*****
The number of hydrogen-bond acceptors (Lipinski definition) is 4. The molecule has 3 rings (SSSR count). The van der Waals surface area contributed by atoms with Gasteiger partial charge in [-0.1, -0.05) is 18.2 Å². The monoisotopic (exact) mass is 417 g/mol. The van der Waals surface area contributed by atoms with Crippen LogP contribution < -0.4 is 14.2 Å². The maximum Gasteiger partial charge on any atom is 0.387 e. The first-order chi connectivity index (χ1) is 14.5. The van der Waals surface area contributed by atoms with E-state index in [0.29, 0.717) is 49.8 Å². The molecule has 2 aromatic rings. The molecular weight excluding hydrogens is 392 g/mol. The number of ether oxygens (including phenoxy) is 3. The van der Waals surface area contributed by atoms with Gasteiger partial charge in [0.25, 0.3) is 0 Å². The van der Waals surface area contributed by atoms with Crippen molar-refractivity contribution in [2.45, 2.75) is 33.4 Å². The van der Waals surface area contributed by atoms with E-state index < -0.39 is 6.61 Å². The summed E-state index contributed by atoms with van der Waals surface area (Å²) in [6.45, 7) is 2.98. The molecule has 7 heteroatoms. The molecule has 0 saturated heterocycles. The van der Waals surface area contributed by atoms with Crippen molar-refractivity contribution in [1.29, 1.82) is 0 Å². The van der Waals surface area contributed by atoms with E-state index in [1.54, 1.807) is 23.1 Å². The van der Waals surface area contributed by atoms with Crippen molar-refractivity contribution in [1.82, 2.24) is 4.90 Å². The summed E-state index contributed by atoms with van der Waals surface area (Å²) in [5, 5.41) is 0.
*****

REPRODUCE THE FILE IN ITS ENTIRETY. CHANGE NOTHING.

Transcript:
The number of hydrogen-bond acceptors (Lipinski definition) is 4. The molecule has 3 rings (SSSR count). The van der Waals surface area contributed by atoms with Gasteiger partial charge in [-0.1, -0.05) is 18.2 Å². The monoisotopic (exact) mass is 417 g/mol. The van der Waals surface area contributed by atoms with Crippen LogP contribution < -0.4 is 14.2 Å². The maximum Gasteiger partial charge on any atom is 0.387 e. The first-order chi connectivity index (χ1) is 14.5. The van der Waals surface area contributed by atoms with E-state index in [0.29, 0.717) is 49.8 Å². The molecule has 2 aromatic rings. The molecular weight excluding hydrogens is 392 g/mol. The number of ether oxygens (including phenoxy) is 3. The van der Waals surface area contributed by atoms with Gasteiger partial charge in [0.25, 0.3) is 0 Å². The van der Waals surface area contributed by atoms with Crippen molar-refractivity contribution in [2.45, 2.75) is 33.4 Å². The van der Waals surface area contributed by atoms with E-state index < -0.39 is 6.61 Å². The summed E-state index contributed by atoms with van der Waals surface area (Å²) in [6.45, 7) is 2.98. The molecule has 7 heteroatoms. The molecule has 0 saturated heterocycles. The van der Waals surface area contributed by atoms with Crippen molar-refractivity contribution in [1.29, 1.82) is 0 Å². The van der Waals surface area contributed by atoms with E-state index in [1.54, 1.807) is 23.1 Å². The van der Waals surface area contributed by atoms with Crippen molar-refractivity contribution in [1.82, 2.24) is 4.90 Å². The summed E-state index contributed by atoms with van der Waals surface area (Å²) in [5, 5.41) is 0.